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Diamond Cutter
Diamond cutters and other workers in the diamond industry cut and polish rough diamonds in such a way as to reflect maximum light.

Diamond cutting involves a number of stages and each stage requires a specialized tradesman to do the job:

Diamond cutters and other workers in the diamond industry cut and polish rough diamonds in such a way as to reflect maximum light.

Diamond cutting involves a number of stages and each stage requires a specialized tradesman to do the job:

Sorter: Diamonds are first sorted by diamond sorters into various shapes, sizes, colours and qualities.

Marker / Designer: Diamond markers' skills are    similar to those of architects. Markers and designers decide what the final diamonds will look like when completed.

Polisher: There are an infinite number of ways in which a diamond may be polished and the decision as to how the diamond should be marked will be based on an attempt to maximize the value of the finished product.

Diamond Sawyer: Sawyers saw the diamond using copper discs spread with diamond powder and oil. Sawyers set stones in holders containing plaster. Stones are then placed in sawing machines and the lines on the diamonds are    carefully aligned with saw-blades.

Diamond Cutter: Cutters create perfectly round diamonds with the optimum diameter. Industrial diamonds are used to cut diamonds. Diamond cutters receive diamonds from sawyers to start the second phase of finishing off the rough diamond.

Cross Worker: Cross workers lay the foundation of the diamond and follow instructions to obtain the optimum value for finished products. The work is done on a polishing disc covered with diamond powder. The diamond is held in a clamp and 18 facets are polished one by one.

Brillianteer: The last process of refining the rough diamond is to polish it. The sharp edges of the top and eight angles are cut away so that in the end the brilliantly shaped diamond will have 58 facets which reflect light to give it its characteristic brilliance.

Nearly all diamond-cutting factories are located in the Witwatersrand area, resulting in these artisans living in or moving to that area.

Satisfying Aspects
- working with your hands
- doing precise and detailed work
- pleasant work setting and working conditions
- working with objects of beauty and value

Demanding aspects
- the possibility of eyestrain resulting from a lot of detailed work
- the total concentration required when working with tiny objects
- no contact with the public
- sitting for long periods of time, or doing a lot of standing work once one is more experienced

A diamond industry worker should:
- be patient and careful:
- be accurate and precise;
- concentrate on detail for long periods;
- be reliable and honest;
- have good spatial perception;
- enjoy using their hands;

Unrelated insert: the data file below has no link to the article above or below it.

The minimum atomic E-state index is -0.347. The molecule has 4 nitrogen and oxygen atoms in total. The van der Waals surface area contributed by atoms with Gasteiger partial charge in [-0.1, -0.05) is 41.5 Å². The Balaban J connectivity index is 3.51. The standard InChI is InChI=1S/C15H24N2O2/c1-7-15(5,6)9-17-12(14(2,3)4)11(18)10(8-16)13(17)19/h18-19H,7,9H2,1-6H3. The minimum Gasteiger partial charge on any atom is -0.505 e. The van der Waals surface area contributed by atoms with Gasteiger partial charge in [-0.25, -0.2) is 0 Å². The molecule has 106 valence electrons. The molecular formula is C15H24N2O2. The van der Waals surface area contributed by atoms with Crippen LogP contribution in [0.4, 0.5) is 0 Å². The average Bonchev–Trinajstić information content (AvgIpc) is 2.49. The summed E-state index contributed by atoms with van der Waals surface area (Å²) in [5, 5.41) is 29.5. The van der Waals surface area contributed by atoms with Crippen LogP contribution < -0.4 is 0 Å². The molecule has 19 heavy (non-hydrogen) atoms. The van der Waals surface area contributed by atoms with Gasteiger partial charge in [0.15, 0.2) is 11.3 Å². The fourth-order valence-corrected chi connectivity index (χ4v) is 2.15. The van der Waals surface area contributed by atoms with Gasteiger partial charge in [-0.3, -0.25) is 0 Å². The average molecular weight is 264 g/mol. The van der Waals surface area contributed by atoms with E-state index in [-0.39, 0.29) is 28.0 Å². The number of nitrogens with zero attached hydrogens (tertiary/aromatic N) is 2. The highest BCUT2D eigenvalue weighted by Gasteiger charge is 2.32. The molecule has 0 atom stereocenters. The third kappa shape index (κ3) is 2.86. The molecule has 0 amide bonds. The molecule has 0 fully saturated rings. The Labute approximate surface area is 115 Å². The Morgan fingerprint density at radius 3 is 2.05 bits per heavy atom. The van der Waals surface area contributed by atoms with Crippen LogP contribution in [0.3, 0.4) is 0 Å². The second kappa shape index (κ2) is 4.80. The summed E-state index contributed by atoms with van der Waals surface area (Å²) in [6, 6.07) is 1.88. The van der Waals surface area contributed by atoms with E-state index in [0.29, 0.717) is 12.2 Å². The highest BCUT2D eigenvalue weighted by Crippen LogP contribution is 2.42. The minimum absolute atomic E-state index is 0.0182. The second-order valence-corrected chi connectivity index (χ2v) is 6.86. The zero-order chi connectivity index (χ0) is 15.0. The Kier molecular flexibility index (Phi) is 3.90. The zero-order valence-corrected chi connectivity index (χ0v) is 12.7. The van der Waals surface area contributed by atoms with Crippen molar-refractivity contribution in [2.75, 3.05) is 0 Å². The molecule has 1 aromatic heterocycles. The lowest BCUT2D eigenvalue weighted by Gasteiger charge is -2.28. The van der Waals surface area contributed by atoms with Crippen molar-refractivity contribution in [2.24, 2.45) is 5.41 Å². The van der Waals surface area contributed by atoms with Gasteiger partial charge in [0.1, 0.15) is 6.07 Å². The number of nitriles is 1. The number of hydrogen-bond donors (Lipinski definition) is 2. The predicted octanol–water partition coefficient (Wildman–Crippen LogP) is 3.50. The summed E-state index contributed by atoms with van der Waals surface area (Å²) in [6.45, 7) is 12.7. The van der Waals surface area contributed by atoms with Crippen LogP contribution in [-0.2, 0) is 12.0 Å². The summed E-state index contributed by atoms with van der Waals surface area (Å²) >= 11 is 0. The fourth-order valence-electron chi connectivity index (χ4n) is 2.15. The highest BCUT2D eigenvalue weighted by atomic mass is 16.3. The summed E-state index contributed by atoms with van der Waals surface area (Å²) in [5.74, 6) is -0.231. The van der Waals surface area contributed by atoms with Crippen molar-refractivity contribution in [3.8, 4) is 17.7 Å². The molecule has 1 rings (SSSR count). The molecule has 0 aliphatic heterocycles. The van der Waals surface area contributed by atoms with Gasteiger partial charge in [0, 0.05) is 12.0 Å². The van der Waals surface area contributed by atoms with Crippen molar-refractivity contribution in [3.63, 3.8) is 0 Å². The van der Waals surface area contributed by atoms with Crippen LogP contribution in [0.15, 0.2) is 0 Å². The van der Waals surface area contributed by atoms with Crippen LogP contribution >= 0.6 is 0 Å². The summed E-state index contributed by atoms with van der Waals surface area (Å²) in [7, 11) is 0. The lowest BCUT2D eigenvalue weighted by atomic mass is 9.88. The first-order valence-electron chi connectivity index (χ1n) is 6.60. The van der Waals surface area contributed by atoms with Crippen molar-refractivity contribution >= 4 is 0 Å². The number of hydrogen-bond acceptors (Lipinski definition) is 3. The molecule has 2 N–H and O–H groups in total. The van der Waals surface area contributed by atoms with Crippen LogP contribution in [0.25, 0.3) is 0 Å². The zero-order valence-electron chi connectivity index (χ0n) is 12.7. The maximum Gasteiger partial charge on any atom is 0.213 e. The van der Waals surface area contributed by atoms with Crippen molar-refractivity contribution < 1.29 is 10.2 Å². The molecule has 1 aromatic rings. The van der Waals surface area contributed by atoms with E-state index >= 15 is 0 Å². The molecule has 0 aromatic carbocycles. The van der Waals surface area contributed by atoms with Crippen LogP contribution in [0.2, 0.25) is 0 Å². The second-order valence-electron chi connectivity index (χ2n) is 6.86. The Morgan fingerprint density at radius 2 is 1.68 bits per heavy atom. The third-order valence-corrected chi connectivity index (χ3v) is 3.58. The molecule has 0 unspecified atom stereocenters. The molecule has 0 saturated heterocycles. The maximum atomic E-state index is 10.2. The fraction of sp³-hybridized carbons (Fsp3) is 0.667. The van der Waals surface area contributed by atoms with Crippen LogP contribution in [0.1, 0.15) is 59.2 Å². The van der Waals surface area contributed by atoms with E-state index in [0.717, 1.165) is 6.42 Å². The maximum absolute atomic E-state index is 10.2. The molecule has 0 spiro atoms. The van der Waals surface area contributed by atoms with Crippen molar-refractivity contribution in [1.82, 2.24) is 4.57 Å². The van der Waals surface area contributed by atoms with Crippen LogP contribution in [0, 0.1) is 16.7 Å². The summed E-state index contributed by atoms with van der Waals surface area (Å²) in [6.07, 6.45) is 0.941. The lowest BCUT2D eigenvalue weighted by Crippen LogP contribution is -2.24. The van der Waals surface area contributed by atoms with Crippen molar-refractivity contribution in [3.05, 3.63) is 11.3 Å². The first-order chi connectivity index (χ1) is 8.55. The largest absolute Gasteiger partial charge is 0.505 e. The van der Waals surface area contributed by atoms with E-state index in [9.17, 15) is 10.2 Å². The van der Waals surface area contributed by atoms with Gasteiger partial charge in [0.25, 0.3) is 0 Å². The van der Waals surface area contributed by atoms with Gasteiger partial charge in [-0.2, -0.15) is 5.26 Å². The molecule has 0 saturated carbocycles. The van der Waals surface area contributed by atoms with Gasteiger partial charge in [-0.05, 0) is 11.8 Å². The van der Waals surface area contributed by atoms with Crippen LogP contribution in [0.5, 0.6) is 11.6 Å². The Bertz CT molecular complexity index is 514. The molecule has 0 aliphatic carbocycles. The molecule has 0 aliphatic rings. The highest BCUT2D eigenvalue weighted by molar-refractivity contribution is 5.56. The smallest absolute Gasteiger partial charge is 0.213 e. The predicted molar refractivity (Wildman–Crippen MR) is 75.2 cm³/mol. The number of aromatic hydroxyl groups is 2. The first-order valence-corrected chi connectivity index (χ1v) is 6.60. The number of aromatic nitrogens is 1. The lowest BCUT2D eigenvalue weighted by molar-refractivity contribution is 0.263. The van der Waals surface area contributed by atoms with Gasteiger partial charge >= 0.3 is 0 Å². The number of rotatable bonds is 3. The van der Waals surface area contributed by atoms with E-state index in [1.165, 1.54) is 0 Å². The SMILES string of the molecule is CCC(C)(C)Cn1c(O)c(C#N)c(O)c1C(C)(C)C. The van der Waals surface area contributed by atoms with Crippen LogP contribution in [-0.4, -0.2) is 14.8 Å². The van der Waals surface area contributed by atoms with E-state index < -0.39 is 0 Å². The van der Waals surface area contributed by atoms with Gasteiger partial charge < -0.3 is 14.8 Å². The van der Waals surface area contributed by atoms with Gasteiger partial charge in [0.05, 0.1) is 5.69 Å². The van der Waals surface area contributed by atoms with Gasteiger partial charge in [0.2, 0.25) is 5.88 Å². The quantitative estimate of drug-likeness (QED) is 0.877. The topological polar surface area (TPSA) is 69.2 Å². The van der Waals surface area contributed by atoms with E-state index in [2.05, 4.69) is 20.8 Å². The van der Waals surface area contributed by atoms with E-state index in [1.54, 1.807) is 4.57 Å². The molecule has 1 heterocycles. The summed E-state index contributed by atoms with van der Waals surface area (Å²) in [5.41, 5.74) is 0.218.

- have excellent eyesight;
- have hand and finger dexterity;
- have good eye-hand coordination;
- have mechanical skills.

School Subjects
Grade 9 Certificate.
Grade 10 Certificate (Polisher and Cutter).

Compulsory Subjects: None
Recommended Subjects: None

There are three ways to qualify as a registered artisan:

1. An apprenticeship is a 4-year contract between company and apprentice, comprising a 12-week theoretical training, which includes 4 subjects at national exam level.

2. A learnership is a structured learning programme that leads to a qualification in a certain field. The learnership programme includes a theoretical and a practical component. It usually takes about a year to complete. The training takes place on-site (on the premises of the organisation). This has the advantage that the learner gets on-the-job experience whilst training.

3. FET colleges offer theoretical training to prospective artisans via the new National Certificate Vocational (NCV). During this 3-year programme (levels 2 to 4), learners complete a school-leaving certificate (this NCV) similar to the
new National Senior Certificate (NSC) in schools. They are also exposed to a practical workshop component.

All learners are required to complete a practical internship under the supervision of an experienced artisan. As an alternative to doing the full qualification, a learner can apply to do a skills programme at a FET College. Skills programmes are short practical hands-on courses.

For more information about qualifications and skills programmes, contact your nearest FET College. FET Colleges are accredited and funded by a SETA (Sector Education and Training Authority) such as MERSETA or CHIETA. They also receive bursary funding through the National Student Financial Aid Scheme (NSFAS) for the NCV programme.

The Diamond Education College and the Harry Oppenheimer Diamond Training School offer courses in this field.

- diamond cutting factories
- jewellers

Diamond Education College
Suite 607, 6th Floor
SA Diamond Centre
225 Main Street
Johannesburg, 2001
Tel: (011) 334-5917 Fax: (011) 334-5917
Email -

Master Diamond Cutters’ Association
Private Bag X1
Excom, 2023.
Tel. (011) 334-1930 .